South Korea replaces health minister criticized over MERS outbreak

A group of tourists wear masks to prevent contracting Middle East Respiratory Syndrome (MERS) as they arrive at Bangkok's Suvarnabhumi International Airport, Thailand, June 21, 2015. REUTERS/Kerek Wongsa (Reuters)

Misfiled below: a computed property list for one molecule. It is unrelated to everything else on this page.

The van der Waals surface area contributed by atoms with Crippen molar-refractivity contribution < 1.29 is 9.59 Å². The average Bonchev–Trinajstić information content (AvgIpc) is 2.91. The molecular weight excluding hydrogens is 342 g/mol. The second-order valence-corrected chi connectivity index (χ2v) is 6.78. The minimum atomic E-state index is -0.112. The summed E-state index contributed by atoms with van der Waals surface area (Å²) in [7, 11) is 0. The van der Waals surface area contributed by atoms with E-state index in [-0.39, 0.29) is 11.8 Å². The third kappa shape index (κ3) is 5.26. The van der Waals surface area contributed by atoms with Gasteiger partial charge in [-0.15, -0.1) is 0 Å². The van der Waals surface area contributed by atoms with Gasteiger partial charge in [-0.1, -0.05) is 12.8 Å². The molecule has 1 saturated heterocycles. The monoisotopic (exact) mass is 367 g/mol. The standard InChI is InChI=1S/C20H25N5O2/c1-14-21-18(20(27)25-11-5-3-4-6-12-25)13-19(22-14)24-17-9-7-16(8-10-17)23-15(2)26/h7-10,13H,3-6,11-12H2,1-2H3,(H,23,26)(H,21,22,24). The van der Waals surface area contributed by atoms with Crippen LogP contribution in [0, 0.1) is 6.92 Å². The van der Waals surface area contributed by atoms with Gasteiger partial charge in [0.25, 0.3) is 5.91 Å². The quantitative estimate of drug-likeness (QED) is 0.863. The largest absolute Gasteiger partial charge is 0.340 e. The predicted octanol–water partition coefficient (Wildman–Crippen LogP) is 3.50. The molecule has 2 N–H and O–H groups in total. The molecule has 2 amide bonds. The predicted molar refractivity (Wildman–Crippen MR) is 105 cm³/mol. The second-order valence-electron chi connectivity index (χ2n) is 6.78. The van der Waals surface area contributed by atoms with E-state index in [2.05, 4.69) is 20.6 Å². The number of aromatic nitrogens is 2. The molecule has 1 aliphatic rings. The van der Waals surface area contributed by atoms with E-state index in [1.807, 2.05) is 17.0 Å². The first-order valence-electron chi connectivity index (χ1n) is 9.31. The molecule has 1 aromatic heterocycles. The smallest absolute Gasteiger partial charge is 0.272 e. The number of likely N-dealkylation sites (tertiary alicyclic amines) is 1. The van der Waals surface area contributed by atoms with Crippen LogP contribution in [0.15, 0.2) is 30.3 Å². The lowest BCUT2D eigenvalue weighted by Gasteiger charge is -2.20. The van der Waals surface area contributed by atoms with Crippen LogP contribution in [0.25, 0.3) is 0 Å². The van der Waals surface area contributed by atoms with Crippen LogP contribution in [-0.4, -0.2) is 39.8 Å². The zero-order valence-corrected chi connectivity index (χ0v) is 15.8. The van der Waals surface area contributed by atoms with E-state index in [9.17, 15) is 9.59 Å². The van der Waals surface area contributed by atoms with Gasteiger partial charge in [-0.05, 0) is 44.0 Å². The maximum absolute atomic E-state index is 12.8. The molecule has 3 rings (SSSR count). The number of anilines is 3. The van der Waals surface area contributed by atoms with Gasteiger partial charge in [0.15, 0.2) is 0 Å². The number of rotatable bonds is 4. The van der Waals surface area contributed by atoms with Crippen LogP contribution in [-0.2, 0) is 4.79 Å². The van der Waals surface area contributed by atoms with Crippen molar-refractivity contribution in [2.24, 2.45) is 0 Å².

By Jack Kim SEOUL (Reuters) - South Korean President Park Geun-hye removed her minister of health on Tuesday after criticism over the handling of an outbreak of Middle East Respiratory Syndrome (MERS) which killed 36 people as it spread through hospitals. Minister of Health and Welfare Moon Hyung-pyo, an economist and expert on welfare policy, was criticized for a decision to withhold the names of hospitals that had handled MERS patients in the early stage of the outbreak, fuelling confusion and fear. The outbreak has dealt a major blow to an already weakened economy, knocking second-quarter growth to its slowest in more than six years as it closed thousands of schools, kept consumers at home and scared off foreign tourists. Park's public support dipped to the lowest point in her single five-year term as the MERS virus spread. Park appointed Chung Chin-youb, an orthopedic surgeon and public health expert, as the new health minister, said her spokesman, Min Kyung-wook. He did not give a reason for Moon's removal. Last week, South Korea declared it was effectively out of danger from MERS, two months after the first case was reported. The outbreak was brought in to South Korea by a businessman who returned in early May from a trip to the Middle East, where the virus was first identified. The outbreak grew to become the largest outside Saudi Arabia, infecting 186 people and putting nearly 17,000 in quarantine. The MERS virus is of the same family of coronaviruses that triggered a deadly outbreak of Severe Acute Respiratory Syndrome in 2003. Twelve people remain in hospital in South Korea for MERS although only one is still testing positive for the virus, the Health Ministry said. No new cases have been reported since July 4. Health experts say the virus has an incubation period of about two weeks. (Reporting by Jack Kim; Editing by Robert Birsel)